Avoiding the inevitable curse of technical debt
The greatest thing about our industry is that it never stops. Developers are constantly looking to build applications and methods that improve what we do and how we do it. The premise of "is there a better way to do this" builds constant elevation in everything we do. However, this doesn't come without problems. Once you let developers "play with new toys" it's inevitable that these new toys start to infiltrate into what you do and before you know it a new tool has become part of the stack, and the curse of technical debt has started.
In my experience this problem rears its head in two distinct ways.
The first one is where a tool has been used to do one specific thing and is almost instantly forgotten about. However, it doesn't really go anywhere. It's still where the developer left it, just sitting there in the stack. Over time it becomes a hindrance, a nuisance and quite frankly something that often leads to cursing.
The second case is when a developer makes the decision to use a set of tools and build them out before they've really established the development and the process. This instantly starts the process of creating even more technical debt with an end solution that blocks change.
So why do we let developers do it and can we control it? Somehow and at some point DevOps has become the excuse for allowing this to happen. The thing is DevOps is not about the tools, the tools just enable it.
DevOps is about understanding what matters to a business and how to adapt to those needs.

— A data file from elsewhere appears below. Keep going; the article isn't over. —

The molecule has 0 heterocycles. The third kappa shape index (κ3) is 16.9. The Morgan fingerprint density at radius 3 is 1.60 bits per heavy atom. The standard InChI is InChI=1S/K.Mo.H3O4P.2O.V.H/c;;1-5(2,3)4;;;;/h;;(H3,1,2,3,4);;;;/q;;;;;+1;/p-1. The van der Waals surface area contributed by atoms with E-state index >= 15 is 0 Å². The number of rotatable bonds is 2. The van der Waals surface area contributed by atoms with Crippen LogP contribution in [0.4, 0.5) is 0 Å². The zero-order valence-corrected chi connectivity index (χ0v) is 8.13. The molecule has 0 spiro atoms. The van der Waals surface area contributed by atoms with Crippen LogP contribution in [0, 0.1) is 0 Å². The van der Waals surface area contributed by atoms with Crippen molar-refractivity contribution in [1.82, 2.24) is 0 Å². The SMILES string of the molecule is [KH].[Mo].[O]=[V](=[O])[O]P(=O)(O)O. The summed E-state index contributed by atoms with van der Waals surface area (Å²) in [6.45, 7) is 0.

How fast is the business changing? How fast does the business want to change?
There's no right or wrong answer, after all no two companies are exactly the same and not every success story follows the same path. However, if you analyse business requirements and look at the life of the software you can easily determine whether technical debt is going to become an issue.
Ask yourself, how often do you redevelop and change things?
Is it once a year, every 3 years, every 5 years or never? Which category would you fall into?
If you chose 5 years or never, then the obvious answer is to stop your developers from making the tech decisions. Stop them from introducing “single solution” tools and entrust that decision to the architects. Keep it planned and keep it documented.
If you fall into the 1 or 3-year category, should you really care if your developers use a tool for one purpose? Probably not. It is going to be changed or updated soon anyway.
The best way to determine if technical debt is going to become an issue, is to firstly determine which category of change you belong to and which one works best for your team. Finally, it's important to remember that technical debt has nothing to do with DevOps, because DevOps has nothing to do with tools. It's about culture and the process of the team.